By now, many of you have probably read the LeBron James letter in Sports Illustrated last week.
I know there have been the requisite “What we can learn about X from LeBron James’ Sports Illustrated post” posts already.
But, as I read the piece, I kept thinking of a different angle. A corporate communications angle.
Think about it this way. For the Cleveland Cavaliers, which is a business, this move signifies tremendous change for the organization. In essence, this is the equivalent of a Fortune 500 company announcing a new CEO. It’s that big.
So, huge change for the Cavs. This decision impacts everyone from Dan Gilbert (and his pocketbook) to the folks who take ticket orders (the Cavs sold out of season tickets in just eight hours last week!).
As you read the letter, think about a message like this from your CEO. That’s kinda how I looked at this–even though I know LeBron is not the owner or CEO of the Cleveland Cavaliers. At least not yet 🙂
But if you read the letter through that lens, you’ll notice some pretty interesting commonalities with corporate communications practices.
And, you’ll note that “King James” did a lot of things right from a change comms point of view.
Let’s take a peek:
Create an emotional connection
Successful leaders are great at creating emotional connections with their employees. LeBron does this right out of the gate as he talks about growing up in NE Ohio. Also, using phrases like “holds a special place in my heart” and “It’s where I cried. It’s where I bled.” Leading this way was not accidental. LBJ was building (or re-building, really) an emotional connection with the Cavs fans, employees and players he so rudely jilted four years ago.
Show humility–and be human
This is where most execs struggle. They’re so focused on “the message” they forget to just speak like a human being! Specifically, this sentence meant a lot: “If I had to do it all over again, I’d obviously do things differently, but I still would have left.” In essence, this is LJB apologizing to the fans of C-town. But notice he still said he’d leave. He apologized for the WAY he did it–not for the act itself. Extremely honest. And extremely human. Something that certainly did NOT come off the first time he made an announcement like this (um, Jim Gray anyone?).
Be thankful–and use specific names
Being thankful and recognizing employees is one of those tips you hear a lot in the corp comms world. But, what most execs forget is not simply to thank the people/employees who help them out along the way–it’s to actually NAME NAMES! Again, LBJ does well here. He goes out of his way to thank the Miami Heat. But, he also names specific players–Wade, Bosh, Haslem and Mario Chalmers. He didn’t have to do that–but he did. Execs could learn a thing or two here–don’t just thank employees. Thank SPECIFIC employees!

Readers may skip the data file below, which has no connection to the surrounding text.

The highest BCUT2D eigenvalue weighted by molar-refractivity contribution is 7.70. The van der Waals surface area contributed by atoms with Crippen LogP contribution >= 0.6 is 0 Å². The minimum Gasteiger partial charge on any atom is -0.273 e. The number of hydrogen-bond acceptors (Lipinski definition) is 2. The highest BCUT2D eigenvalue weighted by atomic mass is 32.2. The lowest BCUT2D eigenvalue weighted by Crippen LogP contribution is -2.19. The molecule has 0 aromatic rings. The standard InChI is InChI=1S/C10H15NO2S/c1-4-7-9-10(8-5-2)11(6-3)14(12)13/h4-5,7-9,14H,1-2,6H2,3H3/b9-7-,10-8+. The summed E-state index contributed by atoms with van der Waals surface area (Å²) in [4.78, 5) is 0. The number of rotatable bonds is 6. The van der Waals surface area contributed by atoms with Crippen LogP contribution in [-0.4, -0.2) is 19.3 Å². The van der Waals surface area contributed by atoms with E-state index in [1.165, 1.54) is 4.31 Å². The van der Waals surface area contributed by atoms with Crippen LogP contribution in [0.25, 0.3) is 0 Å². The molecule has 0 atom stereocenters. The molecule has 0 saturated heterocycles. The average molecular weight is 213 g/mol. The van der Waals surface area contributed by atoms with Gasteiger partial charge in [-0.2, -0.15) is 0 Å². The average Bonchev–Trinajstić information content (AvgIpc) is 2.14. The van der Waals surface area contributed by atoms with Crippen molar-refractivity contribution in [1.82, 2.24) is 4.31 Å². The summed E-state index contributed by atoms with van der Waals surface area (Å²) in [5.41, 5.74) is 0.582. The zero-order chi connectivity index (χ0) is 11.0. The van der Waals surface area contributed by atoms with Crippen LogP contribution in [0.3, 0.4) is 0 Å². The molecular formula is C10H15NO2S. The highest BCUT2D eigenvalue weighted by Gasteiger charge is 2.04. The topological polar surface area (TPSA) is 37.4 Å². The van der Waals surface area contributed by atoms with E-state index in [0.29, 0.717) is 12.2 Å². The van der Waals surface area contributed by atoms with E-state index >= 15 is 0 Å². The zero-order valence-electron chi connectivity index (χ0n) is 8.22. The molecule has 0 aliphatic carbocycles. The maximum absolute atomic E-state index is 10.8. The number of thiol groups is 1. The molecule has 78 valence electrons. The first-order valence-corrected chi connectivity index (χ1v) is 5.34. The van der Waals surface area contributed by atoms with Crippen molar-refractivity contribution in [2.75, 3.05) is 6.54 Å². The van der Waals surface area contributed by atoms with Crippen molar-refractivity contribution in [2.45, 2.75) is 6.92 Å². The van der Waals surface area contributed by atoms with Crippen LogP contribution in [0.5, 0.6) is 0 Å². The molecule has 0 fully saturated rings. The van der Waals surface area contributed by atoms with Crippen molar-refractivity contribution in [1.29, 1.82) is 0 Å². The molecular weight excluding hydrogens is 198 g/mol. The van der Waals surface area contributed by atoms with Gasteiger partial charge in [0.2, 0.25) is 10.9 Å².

Inspire–but be realistic
Another area where LBJ excelled. A few times in the letter, he sought to inspire. “…what’s most important to me is bringing a trophy back to Northeast Ohio” for starters. But, he follows that up a little later by saying, “I’m not promising a championship. I know how hard that is going to be to deliver. We’re not ready right now.” Perfect. Inspire, but set realistic expectations. This way, if somehow LBJ DOES get Cleveland to the NBA Finals next year (which is a serious possibility) it will be considered a huge win. His goal is clearly to win championships, but he’s also realistic about the timetable. Executives sometimes get caught up in the “inspiration” phase–trying to motivate employees to achieve goals that are often, to be honest, unrealistic. I tend to think employees would appreciate this “inspire with realistic expectations” approach better. Feels more honest to me.
Lay out your vision
This is an area where CEOs specialize–the vision. LBJ’s “vision” consisted of talking exactly what he’s planning to do, and what he’s looking forward to. Specifically, being more of a senior leader on this team and mentoring some of the NBA’s bright young stars, including Kyrie Irving. Again, love that he called out specific teammates by name (but did NOT call out Andrew Wigggins–conspiracy alert Wolves fans! :).
Believe in a higher cause–and get your employees to believe in that cause, too
Those organizations with a higher calling tend to have a easier time rallying employees than those just trying to sell widgets. Think of the difference between tech giants like Apple and Samsung. Samsung makes phones. Apple improves people’s lives. There’s a big difference–which, in part, is why Apple is one of the most successful companies in the world. In LBJ’s case, his higher cause is Northeast Ohio–and kids. He closes his message by talking about his “higher calling.” Case in point: “But this is not about the roster or the organization. I feel my calling her goes above basketball.” What is your organization’s higher calling? What do you stand for? And how do your executives rally the troops in the context of that higher calling? That’s an area where executive leaders could improve, too.